Wednesday, 12 November 2014
Hinkley C - what we can do personally to control the cost of new power stations.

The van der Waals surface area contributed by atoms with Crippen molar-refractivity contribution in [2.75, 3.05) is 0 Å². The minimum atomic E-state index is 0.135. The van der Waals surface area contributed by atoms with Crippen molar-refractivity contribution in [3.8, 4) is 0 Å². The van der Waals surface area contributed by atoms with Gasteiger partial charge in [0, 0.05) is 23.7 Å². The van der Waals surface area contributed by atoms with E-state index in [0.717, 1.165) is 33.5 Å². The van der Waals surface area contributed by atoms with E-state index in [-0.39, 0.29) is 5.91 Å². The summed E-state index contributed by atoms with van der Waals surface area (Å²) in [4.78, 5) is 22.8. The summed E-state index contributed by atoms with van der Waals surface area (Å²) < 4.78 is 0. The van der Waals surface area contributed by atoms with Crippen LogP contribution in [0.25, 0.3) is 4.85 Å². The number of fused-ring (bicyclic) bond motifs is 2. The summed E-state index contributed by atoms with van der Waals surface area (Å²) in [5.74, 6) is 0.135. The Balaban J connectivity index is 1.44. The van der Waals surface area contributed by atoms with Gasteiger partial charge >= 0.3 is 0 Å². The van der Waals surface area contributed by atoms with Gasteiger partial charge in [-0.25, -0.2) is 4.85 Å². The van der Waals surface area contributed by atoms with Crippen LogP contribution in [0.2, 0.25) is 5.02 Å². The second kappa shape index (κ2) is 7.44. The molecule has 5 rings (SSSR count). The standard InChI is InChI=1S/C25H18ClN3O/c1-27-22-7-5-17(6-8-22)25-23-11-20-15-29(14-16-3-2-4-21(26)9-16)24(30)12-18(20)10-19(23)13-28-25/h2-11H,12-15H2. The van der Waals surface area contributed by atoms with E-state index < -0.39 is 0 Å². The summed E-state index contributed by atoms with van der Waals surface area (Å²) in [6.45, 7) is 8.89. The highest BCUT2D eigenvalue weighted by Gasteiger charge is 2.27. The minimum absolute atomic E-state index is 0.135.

Some searching questions came up when the National Grid disclosed in late October that national power generation capacity would be at a seven year low this winter. The safety margin – spare capacity - fell from 17 per cent three years back to around four per cent for the coming cold season. Generator shutdowns and closures were blamed for the steep drop. The National Grid made predictably soothing noises. Yet the point had been lit up, in flames, on national media a week earlier as a huge fire spread across four cooling towers at Didcot power station in Oxfordshire. True, Didcot was back on stream the next day. But electricity output at the plant will be less than four-fifths of normal levels for some time. And the power station serves around a million people. Do we need to worry? The short answer is probably not – or not that much. Yet the UK’s shrinking power reserves throw into sharp relief a longer-term issue that everyone among the UK’s 64 million people will need to consider, even if their prime concern is keeping household bills down. You could call it ‘The Energy Trilemma’ – keeping the lights on, keeping the bills down, and preventing climate change. It’s often presented as a huge conundrum. Yet there is a surprisingly simple answer. How can anyone make such a bold statement? And, if true, why isn’t it being done already? Each winter day in the UK, between 3pm and 8pm, we use about 14% more electricity than at other times . People are coming home from work and school. Yet many offices and factories are still hard at work, and burning power. It’s cold and dark, so we use a lot of electricity. Britain wants to cut greenhouse gases by 80% by 2050. And with power costs spiraling year on year, businesses have a strong financial incentive to cut their electricity consumption during those peak hours. At home, it’s another story. We can try shifting our use of power-hungry appliances to different times. But unless you’re on an Economy Seven tariff or have solar panels, you are unlikely to benefit financially. Or are you? Hinkley C, a new nuclear power station, got the construction go-ahead from the EU in late 2014. It will yield 3.2 Gigawatts of power, or 3.2 million Kilowatts of power. The estimated cost was also hiked from £16 billion to £24.5 billion. That works out at nearly £8,000 per kilowatt. On current usage, we need about one kilowatt each for every person in the country. But the key point is that this applies only at peak times. The decision to build new power stations is based on estimates of future peak demand. It’s also assumed that domestic consumers – you and I, assuming we’re on the mains – will do nothing to reduce our individual peak demand because we have no direct financial incentive to do so. But we do have a very significant collective incentive to do something about it. That’s because every kilowatt we stop using at peak times contributes to a large cost saving on building new power stations. The saving is around £8,000 per per person if we carry on building nuclear power stations like Hinkley C, and the cost will rise. In the long run we’ll have to stump up these sums through bills or taxes, for the government subsidizes the construction costs of new power stations and needs to get the money back. So how can we avoid paying? By switching our peak consumption times. That goes for immersion heaters, dishwashers, washing machines and tumble driers. And there’s no need to reduce our overall consumption, either, though it’s useful in terms of bills and the environment alike. Shifting our use of power-hungry appliances that aren’t especially time-sensitive away from 3pm-8pm peak period would largely eliminate the peak. And with modern appliances, it takes no effort at all, simply because they’re usually fitted with delay timers. For instance, if you normally start up your dishwasher at 7pm, you could delay it for anything up to 20 hours - without having to get up in the middle of the night. (I set mine to start at 2am.) Immersion heaters are another clear example. They don’t need to be on all the time. So if you have one, you can fit a time switch and the water will stay hot. (I set mine to switch off at 7am, back on again at 8pm. And if I happen to want a piping hot bath during the day, I can easily override it.) There’s a strong precedent for taking collective action of this kind, and that is recycling. We are mostly willing to sift our rubbish into categories, with no direct reward. We just know it’s the right thing to do. It helps. Isn’t it time to do the right thing with electricity as well? If enough people did, there would be an indirect payoff, both financial and environmental: fewer new power stations, no matter what fuel they burn.